Personal Finance Basics Everyone Should Know

July 2, 2021 | Daniel Dewitt

personal finance basics

Money is a difficult topic to understand, and that's a problem. Personal finance basics are often touched on in economics classes in school, but never fully explained. This can be dangerous, as understanding personal finance basics is necessary to make good economic decisions throughout your life.

Put as simply as possible, personal finances refers to any money that you handle for yourself and your family. It’s a catch-all term for talking about individual saving, investing, and tax planning, among other things.

Here’s what you need to know.

The Five Personal Finance Areas You Should Know About

According to the Corporate Finance Institute, there are five areas of personal finance basics.

  • Income refers to any of the money coming into your possession, such as a salary or hourly pay. This is the money from your job.
  • Spending refers to any of the money going out of your possession, either as cash or credit (borrowed money). It can either be on necessities (housing, food, water, utilities, etc.) or extras (dining out, entertainment, travel, etc.).
  • Saving refers to money that is being stored for future use. These are your long-term savings accounts at banks, money market securities, or even physical cash stored in the home.
  • Investing refers to purchasing assets that are designed to give more back than the original amount spent on them. Stocks, bonds, and real estate are all forms of investing.
  • Protection refers to money dedicated to preventing major, unexpected life events from ruining your financial situation. Emergency funds and insurance are the biggest players in this category.

It’s important to balance all five areas of your personal finances, as they all play a part in keeping your life stable in the present and going forward.

Planning for Personal Finance Basics

The IRS recommends keeping a solid record of your finances for at least three years, and up to six depending on your income situation. All of that information should be kept both digitally and physically if possible, to avoid loss from fire or natural disasters as well as computer malfunctions and data corruption.

Your financial records should include:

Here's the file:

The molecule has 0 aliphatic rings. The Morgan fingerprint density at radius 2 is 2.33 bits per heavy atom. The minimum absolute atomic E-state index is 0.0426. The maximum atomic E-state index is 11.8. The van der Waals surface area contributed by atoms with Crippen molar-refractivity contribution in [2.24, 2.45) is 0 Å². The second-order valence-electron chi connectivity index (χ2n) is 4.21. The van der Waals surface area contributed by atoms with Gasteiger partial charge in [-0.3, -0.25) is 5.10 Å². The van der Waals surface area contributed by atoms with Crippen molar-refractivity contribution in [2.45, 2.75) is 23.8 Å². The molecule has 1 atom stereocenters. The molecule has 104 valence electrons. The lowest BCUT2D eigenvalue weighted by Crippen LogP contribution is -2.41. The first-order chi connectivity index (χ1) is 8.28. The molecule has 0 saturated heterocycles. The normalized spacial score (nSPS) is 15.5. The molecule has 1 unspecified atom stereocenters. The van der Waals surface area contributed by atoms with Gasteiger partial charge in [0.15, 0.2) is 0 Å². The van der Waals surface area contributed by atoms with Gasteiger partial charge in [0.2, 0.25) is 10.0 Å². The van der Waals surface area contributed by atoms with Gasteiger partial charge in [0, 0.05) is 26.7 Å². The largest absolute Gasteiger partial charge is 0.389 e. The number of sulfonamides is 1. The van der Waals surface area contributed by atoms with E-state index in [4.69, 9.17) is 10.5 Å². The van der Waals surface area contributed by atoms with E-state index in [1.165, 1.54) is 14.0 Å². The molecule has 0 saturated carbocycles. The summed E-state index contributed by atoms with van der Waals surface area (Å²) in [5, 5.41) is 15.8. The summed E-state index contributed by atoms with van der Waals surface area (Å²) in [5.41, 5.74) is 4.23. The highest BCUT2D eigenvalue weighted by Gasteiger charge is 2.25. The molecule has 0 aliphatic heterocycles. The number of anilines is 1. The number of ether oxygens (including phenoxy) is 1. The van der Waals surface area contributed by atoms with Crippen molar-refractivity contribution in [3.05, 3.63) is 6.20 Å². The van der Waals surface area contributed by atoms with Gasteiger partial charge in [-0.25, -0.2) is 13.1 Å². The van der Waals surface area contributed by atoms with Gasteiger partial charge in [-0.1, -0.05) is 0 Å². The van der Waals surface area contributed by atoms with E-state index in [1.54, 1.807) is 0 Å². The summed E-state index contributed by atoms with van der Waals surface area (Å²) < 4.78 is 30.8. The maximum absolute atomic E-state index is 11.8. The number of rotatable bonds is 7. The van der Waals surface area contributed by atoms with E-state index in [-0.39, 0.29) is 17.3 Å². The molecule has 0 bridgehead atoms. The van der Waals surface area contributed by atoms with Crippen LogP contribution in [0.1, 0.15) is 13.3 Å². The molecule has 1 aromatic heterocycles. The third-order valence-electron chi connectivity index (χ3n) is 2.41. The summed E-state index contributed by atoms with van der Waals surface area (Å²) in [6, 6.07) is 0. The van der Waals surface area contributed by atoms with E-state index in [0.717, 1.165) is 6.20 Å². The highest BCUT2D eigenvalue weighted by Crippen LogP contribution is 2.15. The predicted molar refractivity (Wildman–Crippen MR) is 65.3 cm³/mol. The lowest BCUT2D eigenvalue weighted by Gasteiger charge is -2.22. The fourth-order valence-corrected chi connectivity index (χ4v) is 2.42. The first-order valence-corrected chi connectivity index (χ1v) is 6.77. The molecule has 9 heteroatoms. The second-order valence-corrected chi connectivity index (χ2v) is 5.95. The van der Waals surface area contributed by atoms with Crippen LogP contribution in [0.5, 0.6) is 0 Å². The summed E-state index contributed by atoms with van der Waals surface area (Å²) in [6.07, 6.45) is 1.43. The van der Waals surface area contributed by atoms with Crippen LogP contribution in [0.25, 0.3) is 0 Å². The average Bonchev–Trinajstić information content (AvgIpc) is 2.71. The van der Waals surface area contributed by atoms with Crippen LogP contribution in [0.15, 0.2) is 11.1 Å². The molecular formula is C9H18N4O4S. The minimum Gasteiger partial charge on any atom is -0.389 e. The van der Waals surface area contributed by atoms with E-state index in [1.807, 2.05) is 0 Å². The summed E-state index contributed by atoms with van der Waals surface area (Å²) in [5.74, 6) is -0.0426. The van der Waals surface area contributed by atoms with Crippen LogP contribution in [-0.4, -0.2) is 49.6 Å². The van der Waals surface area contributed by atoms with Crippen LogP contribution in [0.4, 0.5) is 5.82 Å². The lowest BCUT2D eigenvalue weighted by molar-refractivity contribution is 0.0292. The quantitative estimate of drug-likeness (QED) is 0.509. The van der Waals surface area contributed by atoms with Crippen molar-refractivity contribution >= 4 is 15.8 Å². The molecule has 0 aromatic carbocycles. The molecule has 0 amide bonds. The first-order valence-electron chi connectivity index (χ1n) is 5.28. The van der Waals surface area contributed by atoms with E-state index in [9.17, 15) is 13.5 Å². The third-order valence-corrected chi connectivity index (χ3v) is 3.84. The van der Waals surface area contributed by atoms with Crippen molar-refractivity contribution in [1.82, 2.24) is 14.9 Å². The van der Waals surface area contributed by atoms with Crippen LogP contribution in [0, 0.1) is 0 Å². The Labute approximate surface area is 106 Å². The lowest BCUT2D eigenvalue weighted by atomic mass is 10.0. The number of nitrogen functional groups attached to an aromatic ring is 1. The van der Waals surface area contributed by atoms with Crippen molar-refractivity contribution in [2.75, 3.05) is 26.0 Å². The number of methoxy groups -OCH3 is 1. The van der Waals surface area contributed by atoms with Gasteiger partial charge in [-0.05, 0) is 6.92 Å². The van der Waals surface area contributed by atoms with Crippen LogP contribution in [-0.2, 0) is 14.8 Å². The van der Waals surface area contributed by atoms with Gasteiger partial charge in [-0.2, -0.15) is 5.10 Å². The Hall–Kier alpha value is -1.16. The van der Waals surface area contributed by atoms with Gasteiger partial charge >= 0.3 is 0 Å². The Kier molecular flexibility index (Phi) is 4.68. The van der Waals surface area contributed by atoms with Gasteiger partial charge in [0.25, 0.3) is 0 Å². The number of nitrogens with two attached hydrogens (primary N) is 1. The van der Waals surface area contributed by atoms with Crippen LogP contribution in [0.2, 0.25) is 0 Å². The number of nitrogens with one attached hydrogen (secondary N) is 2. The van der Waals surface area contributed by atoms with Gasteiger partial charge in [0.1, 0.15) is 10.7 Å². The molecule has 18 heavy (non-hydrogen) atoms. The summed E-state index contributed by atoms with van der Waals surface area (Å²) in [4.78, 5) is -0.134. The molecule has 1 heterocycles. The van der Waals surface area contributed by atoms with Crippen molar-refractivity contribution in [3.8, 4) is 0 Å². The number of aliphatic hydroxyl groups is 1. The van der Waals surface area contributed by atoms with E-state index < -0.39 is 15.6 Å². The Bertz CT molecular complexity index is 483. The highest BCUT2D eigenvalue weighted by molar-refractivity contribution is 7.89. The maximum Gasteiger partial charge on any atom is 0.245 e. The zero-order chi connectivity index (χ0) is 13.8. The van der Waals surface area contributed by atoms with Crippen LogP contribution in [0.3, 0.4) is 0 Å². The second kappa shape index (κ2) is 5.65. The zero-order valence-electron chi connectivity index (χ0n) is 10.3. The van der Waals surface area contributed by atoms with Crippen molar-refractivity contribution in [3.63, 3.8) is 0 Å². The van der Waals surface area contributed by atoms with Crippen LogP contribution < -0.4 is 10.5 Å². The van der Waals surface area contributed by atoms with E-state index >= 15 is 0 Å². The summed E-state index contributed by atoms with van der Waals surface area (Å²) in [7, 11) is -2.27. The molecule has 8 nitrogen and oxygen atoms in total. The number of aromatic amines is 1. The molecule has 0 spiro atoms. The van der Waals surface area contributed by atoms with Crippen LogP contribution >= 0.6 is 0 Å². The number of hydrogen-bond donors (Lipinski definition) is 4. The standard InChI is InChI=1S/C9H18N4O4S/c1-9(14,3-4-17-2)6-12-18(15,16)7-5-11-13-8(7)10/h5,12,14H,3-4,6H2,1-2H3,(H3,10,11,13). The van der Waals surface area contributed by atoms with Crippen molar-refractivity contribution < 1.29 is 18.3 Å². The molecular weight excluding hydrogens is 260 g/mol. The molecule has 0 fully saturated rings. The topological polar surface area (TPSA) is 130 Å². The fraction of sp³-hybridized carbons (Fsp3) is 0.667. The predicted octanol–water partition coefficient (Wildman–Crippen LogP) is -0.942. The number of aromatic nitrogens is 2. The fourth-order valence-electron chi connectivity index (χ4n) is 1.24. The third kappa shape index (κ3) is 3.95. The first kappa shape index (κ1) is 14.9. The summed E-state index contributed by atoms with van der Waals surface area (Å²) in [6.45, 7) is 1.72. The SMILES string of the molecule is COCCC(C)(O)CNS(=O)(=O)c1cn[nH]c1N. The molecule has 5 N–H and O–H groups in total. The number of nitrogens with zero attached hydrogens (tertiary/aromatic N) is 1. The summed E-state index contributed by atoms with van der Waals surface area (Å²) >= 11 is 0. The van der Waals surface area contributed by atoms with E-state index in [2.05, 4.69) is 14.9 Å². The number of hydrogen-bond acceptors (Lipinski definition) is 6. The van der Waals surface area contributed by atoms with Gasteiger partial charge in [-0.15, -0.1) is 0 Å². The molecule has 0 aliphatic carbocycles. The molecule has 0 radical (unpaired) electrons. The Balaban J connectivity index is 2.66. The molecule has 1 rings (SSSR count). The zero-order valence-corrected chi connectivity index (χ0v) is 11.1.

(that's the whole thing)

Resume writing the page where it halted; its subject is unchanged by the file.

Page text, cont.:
• Important identifying documents like birth certificates and social security cards
  • Anything documenting inheritance, including your own will and beneficiary forms
  • Any legal paperwork from recent filings, including tax returns
  • Bank statements
  • Receipts for products that are under warranty, involved in an insurance claim, or to be claimed on your taxes
  • Medical and insurance bills

Sort your financial records according to the five areas of personal finance, then according to age with the newest as the most accessible. You’ll want to keep everything in one place and keep it secured so that only you can access it.

When you have everything filed, begin compiling a budget. Determine your income and expenses, and balance them against each other for the best possible outcome, leaving room to save for the future.

Title Pawns in Personal Finance Basics

car title pawning in GeorgiaKnowing where your money comes from is a huge part of personal finance basics. One common financial situation is the use of title pawning to supplement income during more difficult times.

Georgia Auto Pawn, Inc. can help tide you over with up to $15,000 in total. Their title pawning process is simple, can be done in-store or online, and takes only 30 minutes. In less than an hour, you can call any of their locations across the state, hear back from a representative, have your vehicle inspected, and have your title pawn approved to get cash in your hand fast.

You don’t need a checking account to qualify for title pawning, and your credit history and employment status won’t affect your chances of approval. You just need to have a license or state ID, be at least eighteen years old and own the title to a car, truck, or van in good condition. The best part? You can pawn your car and keep it for the duration of the pawn, as it’s the title that stays with us, not the car itself.

How to Get a Title Pawn

  1. Submit a short inquiry form found on the website.
  2. Answer your phone when one of our representatives calls you back.
  3. Confirm your information over the phone and schedule a meeting with a store associate.
  4. Bring the required items to the meeting (driver’s license, title to your car, and your vehicle for inspection).
  5. Let the associate inspect your vehicle to determine its value and the amount you qualify for.
  6. Sign a few papers and get your cash.

Knowing Personal Finance Basics Saves Lives

Good financial literacy helps you avoid massive pitfalls like extensive credit card debt or a lack of emergency funds. It can help you plan for your education or the education of your children. It can allow you to retire on your schedule and keep the way of life you’re accustomed to even on a limited income.

Get Started with Title Pawning Today!

Knowing your personal finance basics means that you’re able to put the money you have in perspective and use it both now and in the future. It means keeping yourself ready for anything life throws at you and being able to spend your life on the things you want to do rather than worrying about money.

This means knowing your income, strategizing your expenses, and even knowing if and when you need to use title pawning. Contact Georgia Auto Pawn, Inc. TODAY to take back control of your personal finances.